Should the NBA consider rule changes to encourage trades?

Jan 22, 2016; Houston, TX, USA; Houston Rockets center Josh Smith (5) is interviewed by the media after rejoining the Rockets via a trade with the Los Angeles Clippers. Mandatory Credit: Jerome Miron-USA TODAY Sports
Jan 22, 2016; Houston, TX, USA; Houston Rockets center Josh Smith (5) is interviewed by the media after rejoining the Rockets via a trade with the Los Angeles Clippers. Mandatory Credit: Jerome Miron-USA TODAY Sports /
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The trade deadline is fast approaching. With the amount of (in)activity, it may pass with no one noticing.

I don’t spend a lot of time fussing about NBA rules. However, I’m profoundly concerned about the current state of the trade “market” less than three weeks before the deadline for deals of February 18. This season has seen so little action among teams, I wonder if consideration should be given to extending the deadline. Why aren’t deals being done?

Let’s take a look at what trades have actually occurred. We don’t need to spend any time discussing the Toronto Raptors. Masai Ujiri has made only one trade since the monster deal which sent Rudy Gay to California two years ago, that being the draft-night deal moving Greivis Vasquez to Milwaukee. The latest trade in the NBA transpired recently when Josh Smith was donated to the Houston Rockets by the Los Angeles Clippers. I’d wager lots of do-re-mi that the player ( Maarty Leunen – yes, that Maarty Leunen) who was sent to LA will never step on an NBA court. Ish Smith went to Philly from The Big Easy for 2 second-round picks. There were two other trades I won’t bore you with – and that’s it for this season. Pitiful.

Nov 21, 2015; Indianapolis, IN, USA; Milwaukee Bucks guard Greivis Vasquez (21) works against Indiana Pacers guard Rodney Stuckey (2) at Bankers Life Fieldhouse. Mandatory Credit: James Brosher-USA TODAY Sports
Nov 21, 2015; Indianapolis, IN, USA; Milwaukee Bucks guard Greivis Vasquez (21) works against Indiana Pacers guard Rodney Stuckey (2) at Bankers Life Fieldhouse. Mandatory Credit: James Brosher-USA TODAY Sports /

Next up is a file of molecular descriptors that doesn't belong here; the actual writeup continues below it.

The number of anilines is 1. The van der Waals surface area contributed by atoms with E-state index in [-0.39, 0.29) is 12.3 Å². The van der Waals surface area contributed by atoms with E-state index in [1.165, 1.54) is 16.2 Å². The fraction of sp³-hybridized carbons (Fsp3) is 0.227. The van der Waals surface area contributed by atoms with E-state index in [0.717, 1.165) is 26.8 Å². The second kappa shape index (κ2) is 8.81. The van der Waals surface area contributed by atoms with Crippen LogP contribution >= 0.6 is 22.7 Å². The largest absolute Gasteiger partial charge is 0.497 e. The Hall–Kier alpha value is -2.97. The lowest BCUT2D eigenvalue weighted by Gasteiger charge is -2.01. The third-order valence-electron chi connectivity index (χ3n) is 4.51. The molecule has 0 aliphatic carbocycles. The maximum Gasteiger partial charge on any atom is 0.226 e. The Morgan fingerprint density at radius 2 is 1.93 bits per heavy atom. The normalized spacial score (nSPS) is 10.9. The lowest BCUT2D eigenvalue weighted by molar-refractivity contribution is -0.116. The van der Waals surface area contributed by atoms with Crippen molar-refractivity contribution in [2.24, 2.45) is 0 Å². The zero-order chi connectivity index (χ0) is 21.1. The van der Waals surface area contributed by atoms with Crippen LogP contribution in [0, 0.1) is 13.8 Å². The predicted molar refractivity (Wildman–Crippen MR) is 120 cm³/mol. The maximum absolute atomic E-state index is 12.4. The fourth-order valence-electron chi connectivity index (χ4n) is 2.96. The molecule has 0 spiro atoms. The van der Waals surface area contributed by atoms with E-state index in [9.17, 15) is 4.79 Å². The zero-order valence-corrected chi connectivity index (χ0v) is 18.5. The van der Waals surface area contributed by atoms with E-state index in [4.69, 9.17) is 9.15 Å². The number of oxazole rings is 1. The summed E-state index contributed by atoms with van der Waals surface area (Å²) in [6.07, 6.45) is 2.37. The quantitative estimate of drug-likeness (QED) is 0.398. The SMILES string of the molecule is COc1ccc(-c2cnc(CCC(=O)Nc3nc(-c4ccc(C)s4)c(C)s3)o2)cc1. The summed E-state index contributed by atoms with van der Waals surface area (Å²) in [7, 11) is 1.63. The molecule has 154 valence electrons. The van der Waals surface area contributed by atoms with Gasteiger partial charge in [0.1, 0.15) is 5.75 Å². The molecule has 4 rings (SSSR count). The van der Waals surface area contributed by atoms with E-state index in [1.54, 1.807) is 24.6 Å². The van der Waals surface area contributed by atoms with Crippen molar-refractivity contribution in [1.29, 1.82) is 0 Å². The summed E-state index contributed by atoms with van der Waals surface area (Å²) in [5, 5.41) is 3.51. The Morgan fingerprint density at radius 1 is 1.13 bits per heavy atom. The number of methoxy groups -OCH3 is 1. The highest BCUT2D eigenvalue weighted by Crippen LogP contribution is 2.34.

Making a trade used to be a vital part of a General Manager’s bag of tricks. Now it seems to be his last resort, tracking well behind the June draft, free-agent signings, and D-League call-ups. This last has gained remarkable momentum in the past few seasons, in concert with the significant increase in NBA teams owning their affiliates. The Raptors move players up and down from the big team to Raptors 905 on a daily basis. We’ve had blink-or-you’ll-miss-him sightings of Bruno Caboclo, Norman Powell, Anthony Bennett and Delon Wright at the ACC. Lucas Nogueira had a brief flash of excellence but appears overmatched defensively. Like all of these hopefuls, he’s not ready.

The NBA’s Collective Bargaining Agreement [CBA], the document which governs the relationship, financial and otherwise, between the league, is the major culprit for the demise of trades. They are just so treacherous to negotiate, with tripwires everywhere. GM X may want a player from GM Y’s team, and GM Y may want to move him. That’s not good enough anymore. The money moving in either direction has to match, or very nearly, then the players involved have to agree to report, assuming they don’t have a no-trade clause in their existing deal. I’ve just scratched the surface. Carrying on about trade exceptions, Poison Pill Players (JV & TRoss are examples), Bird, Early Bird, RFA & UFA, over the cap…CBA jargon is fun only for nerdy lawyers.

Sometimes two trading partners need to bring in a third or even fourth team for facilitation purposes, at which time the complications expand greatly. Every team must “touch” (not my term, the NBA’s) each other once, which is why the Memphis Grizzlies own the Raptors’ 2016 second-round draft pick. Check out the July 9, 2009 trade involving the Raptors and 3 other teams if you haven’t had your head spun in a while. All so our team could end up with Hedo Turkoglu – 0h joy.

Somehow the new CBA currently under negotiation will need to have looser rules to encourage player movement.

ESPN’s Marc Stein thinks there will be trades before the deadline. Maybe, but I’m a skeptic. Markieff Morris is still a Phoenix Sun, despite nearly setting his uniform on fire in his zeal to get out of the desert. If such a blatant malcontent can’t be moved, what hope is there?

Next: Raptors best draft picks ever - slideshow

The press is trying to gin up a trade involving Atlanta Hawks point guard Jeff Teague, who has been supplanted by Dennis Schroder. At this point, Teague and Markieff are the canaries in the coal mine. If neither is moved before the trade deadline, you can be sure deal-making in the NBA is all but over.